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- Many in the US have had their work hours reduced or lost their jobs entirely since the start of the coronavirus pandemic, and may have needed to take on debt to cover expenses.
- If you're in this situation and want to get out of debt, consider using the debt snowball or debt avalanche method to pay off multiple balances.
- You could also transfer your credit card debt to a balance-transfer card to avoid interest charges, or speak to your creditors to work out a payment plan.
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As if the fear of contracting COVID-19 wasn't enough, a lot of individuals have also had to deal with the stress of reduced work hours or a total loss of income. If you've been financially impacted by the pandemic and had to use credit cards or other personal loans to bridge the gap in income, you're not alone.
What to do if you now have debt
First, don't panic. Using credit cards or personal loans doesn't make you a bad or irresponsible person. Many of us have struggled financially during the pandemic to one extent or another, and if you lost income and didn't have an ample amount of emergency funds to cover you, there likely weren't a lot of other choices than to take on debt. With some strategy, you can and will pay it off.
Second, if you don't already have one, create a budget so you know what you are working with, and then analyze your income and spending. After you subtract your expenses (both fixed and variable) from your income, are you breaking even each month? Do you have money left over? Are you spending more than you make?
By understanding how much money is coming in and going out, you'll be better able to cut expenses to free up cash to put towards debt or know what amount you can pay towards your debt.
Try the debt snowball or debt avalanche method
If you've racked up enough debt that you won't be able to pay it off with your first one or two paychecks after you regain stable income, then it's time to consider a debt payoff method.
The snowball and avalanche methods are two strategies to help you pay off debt.
With the snowball method, you pay off the smallest balance first, paying just the minimum on every other debt and pouring as much as you can into the smallest debt. Once you've paid off the smallest balance, you transfer that payment amount to the second-smallest debt (snowballing your payment amount) and keep working your way up while continuing to pay the minimum on your other debts.
The avalanche method is similar, but instead of focusing on the lowest balance, you focus on the debt with the highest interest rate while only paying the minimums on every other debt. Once the highest-interest debt is paid off, you move that payment amount to the next-highest interest rate until you've completely paid everything off.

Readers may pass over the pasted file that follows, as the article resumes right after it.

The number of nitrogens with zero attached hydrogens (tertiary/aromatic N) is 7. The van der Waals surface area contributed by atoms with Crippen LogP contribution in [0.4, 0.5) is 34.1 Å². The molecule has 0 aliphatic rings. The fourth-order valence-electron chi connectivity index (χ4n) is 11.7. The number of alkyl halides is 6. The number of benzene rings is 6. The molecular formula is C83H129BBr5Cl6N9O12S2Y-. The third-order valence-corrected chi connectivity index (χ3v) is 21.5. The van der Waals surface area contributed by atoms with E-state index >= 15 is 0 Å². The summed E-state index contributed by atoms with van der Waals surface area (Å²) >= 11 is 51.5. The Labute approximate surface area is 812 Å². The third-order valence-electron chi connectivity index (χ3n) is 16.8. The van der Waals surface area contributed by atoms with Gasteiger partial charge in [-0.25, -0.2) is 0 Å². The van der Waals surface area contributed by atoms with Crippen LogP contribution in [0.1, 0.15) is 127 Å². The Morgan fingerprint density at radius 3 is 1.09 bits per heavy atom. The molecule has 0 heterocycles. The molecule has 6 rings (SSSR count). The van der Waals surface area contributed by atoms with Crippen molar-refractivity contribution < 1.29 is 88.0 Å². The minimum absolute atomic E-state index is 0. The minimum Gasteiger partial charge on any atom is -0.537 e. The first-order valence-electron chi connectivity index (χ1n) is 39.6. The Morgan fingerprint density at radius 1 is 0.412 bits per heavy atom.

There are cases for which method makes the most sense — the debt avalanche method typically will save you interest in the long run, but the debt snowball method helps you to feel accomplished with small wins and thus encourages you to keep going. It just depends on what feels right for you. Whatever method you choose, stick to it so you can pay off that debt as quickly as possible.
Use a balance-transfer credit card to buy yourself time
If you have credit card debt that you know you can't make significant payments on or you don't have enough cash flow to follow a system like the debt snowball or avalanche method, then it may be time to consider a balance-transfer credit card.
Mason Miranda, credit industry specialist from CreditCardInsider.com, had this to say about balance-transfer cards: "A balance-transfer card could help in paying off credit card debt. Oftentimes, you can find a lower interest rate with balance-transfer cards and bring all of your balances into one location. This can save you money and lower the stress of managing multiple accounts while saving money on interest charges."
One of my favorite balance-transfer cards is the Chase Slate as it does not charge a balance-transfer fee for the first 60 days after opening the account. It also has 0% APR for 15 months as well as a $0 annual fee.
There are lots of balance-transfer cards out there that typically charge 3 to 5% for a balance-transfer fee. That being said, paying the fee to transfer your balance may still make sense if you are going to pay more than that amount in interest on your other card before you can pay it off.
Work with your creditors
If you've got debt, one of the best things you can do right now is contact your creditors to see what type of options they have for you.
A lot of companies will (or are now required to, thanks to the CARES Act) give options such as reduced payments, interest rate reductions, payment extensions, and making partial payments. By contacting your creditors and getting your options, it will give you a better idea of what debt you need to focus on and how quickly you need to take care of it.
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